particularized and (b) actual or imminent, rather than
conjectural or hypothetical. Lujan v. Defenders of
Wildlife, 504 U.S. 555, 560 (1992). Second, there must
be a causal connection between the injury and the conduct
complained of; that is, the injury must be fairly traceable
to the challenged action of the defendant rather than the
result of independent action of a third party. Id.
And it must be likely, rather than merely speculative, that
the injury will be redressed by a favorable decision.
Id. at 561. The party invoking the jurisdiction of
the federal courts has the burden of establishing each
establish standing when injunctive relief is sought, the
“injury in fact” element requires an additional
showing: In addition to past injury, the plaintiff must
demonstrate a “sufficient likelihood” of being
affected by the unlawful conduct in the future. Wooden v.
Bd. of Regents of Univ. Sys. Of Ga., 247 F.3d 1262, 1284
(11th Cir. 2001). Generally speaking, in the context of an
ADA Title III claim, this is accomplished by showing that the
plaintiff intends to return to the property at issue. The
United States Court of Appeals for the Eleventh Circuit has
rejected arguments that a tester's motive for a past (or
future) visit to a place of public accommodation precludes
him or her from having standing to seek injunctive relief
under Title III of the ADA. See Houston v. Marod
Supermarkets, Inc., 733 F.3d 1323 (11th Cir. 2013). On a
defendant's motion to dismiss, the Court must evaluate
standing based on the facts alleged in the complaint.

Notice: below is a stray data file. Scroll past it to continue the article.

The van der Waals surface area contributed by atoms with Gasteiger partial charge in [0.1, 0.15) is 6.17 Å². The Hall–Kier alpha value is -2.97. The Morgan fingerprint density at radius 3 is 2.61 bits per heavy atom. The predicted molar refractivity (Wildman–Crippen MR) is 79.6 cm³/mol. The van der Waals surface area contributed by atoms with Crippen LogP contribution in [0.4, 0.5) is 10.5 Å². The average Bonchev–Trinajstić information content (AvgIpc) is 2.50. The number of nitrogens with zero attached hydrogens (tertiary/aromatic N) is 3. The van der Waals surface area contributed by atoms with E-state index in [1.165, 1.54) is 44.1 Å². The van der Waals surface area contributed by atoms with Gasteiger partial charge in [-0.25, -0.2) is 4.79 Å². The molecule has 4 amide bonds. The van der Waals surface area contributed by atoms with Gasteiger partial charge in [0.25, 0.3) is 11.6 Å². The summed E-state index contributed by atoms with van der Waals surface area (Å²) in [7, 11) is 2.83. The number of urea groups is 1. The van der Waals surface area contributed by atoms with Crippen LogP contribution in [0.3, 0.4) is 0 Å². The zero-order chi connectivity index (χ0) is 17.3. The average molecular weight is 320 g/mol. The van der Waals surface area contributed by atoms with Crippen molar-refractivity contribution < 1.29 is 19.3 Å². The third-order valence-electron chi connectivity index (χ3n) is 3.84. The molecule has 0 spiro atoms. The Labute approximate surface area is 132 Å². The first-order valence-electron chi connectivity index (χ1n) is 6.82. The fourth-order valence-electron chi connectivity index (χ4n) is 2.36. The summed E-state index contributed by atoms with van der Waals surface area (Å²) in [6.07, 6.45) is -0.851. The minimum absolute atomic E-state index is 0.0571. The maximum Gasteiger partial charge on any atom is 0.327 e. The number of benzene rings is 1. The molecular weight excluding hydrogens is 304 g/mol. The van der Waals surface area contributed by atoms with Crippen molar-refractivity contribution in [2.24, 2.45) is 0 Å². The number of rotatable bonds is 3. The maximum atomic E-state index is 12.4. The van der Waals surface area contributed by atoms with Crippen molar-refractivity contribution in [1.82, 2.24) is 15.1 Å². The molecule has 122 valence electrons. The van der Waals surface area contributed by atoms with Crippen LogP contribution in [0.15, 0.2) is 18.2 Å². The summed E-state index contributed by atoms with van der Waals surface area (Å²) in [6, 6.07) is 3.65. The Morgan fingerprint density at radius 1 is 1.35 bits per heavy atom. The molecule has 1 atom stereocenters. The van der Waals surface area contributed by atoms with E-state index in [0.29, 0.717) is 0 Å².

See, e.g., Shotz v. Cates, 256 F.3d 1077, 1081 (11th
Stating an ADA claim
Rule of Civil Procedure 8(a)(2) requires “a short and
plain statement of the claim showing that the pleader is
entitled to relief” so as to give the defendant fair
notice of what the claim is and the grounds upon which it
rests, Conley v. Gibson, 355 U.S. 41, 47, 78 S.Ct.
99, 103, 2 L.Ed.2d 80 (1957), overruled on other
grounds, Bell Atlantic Corp. v. Twombly, 550
U.S. 544, 127 S.Ct. 1955, 167 L.Ed.2d 929 (2007). A Rule
12(b)(6) motion to dismiss for failure to state a claim
merely tests the sufficiency of the complaint; it does not
decide the merits of the case. Milbum v. United
States, 734 F.2d 762, 765 (11th Cir.1984). In ruling on
a motion to dismiss, the Court must accept the factual
allegations as true and construe the complaint in the light
most favorable to the plaintiff. SEC v. ESM Group,
Inc., 835 F.2d 270, 272 (11th Cir.1988). The Court must
also limit its consideration to the pleadings and any
exhibits attached thereto. Fed.R.Civ.P. 10(c); see also
GSW, Inc. v. Long County, Ga., 999 F.2d 1508, 1510 (11th
plaintiff must provide enough factual allegations to raise a
right to relief above the speculative level,
Twombly, 550 U.S. at 555, 127 S.Ct. at 1966, and to
indicate the presence of the required elements, Watts v.
Fla. Int'l Univ., 495 F.3d 1289, 1302 (11th Cir.
2007). Conclusory allegations, unwarranted factual deductions
or legal conclusions masquerading as ...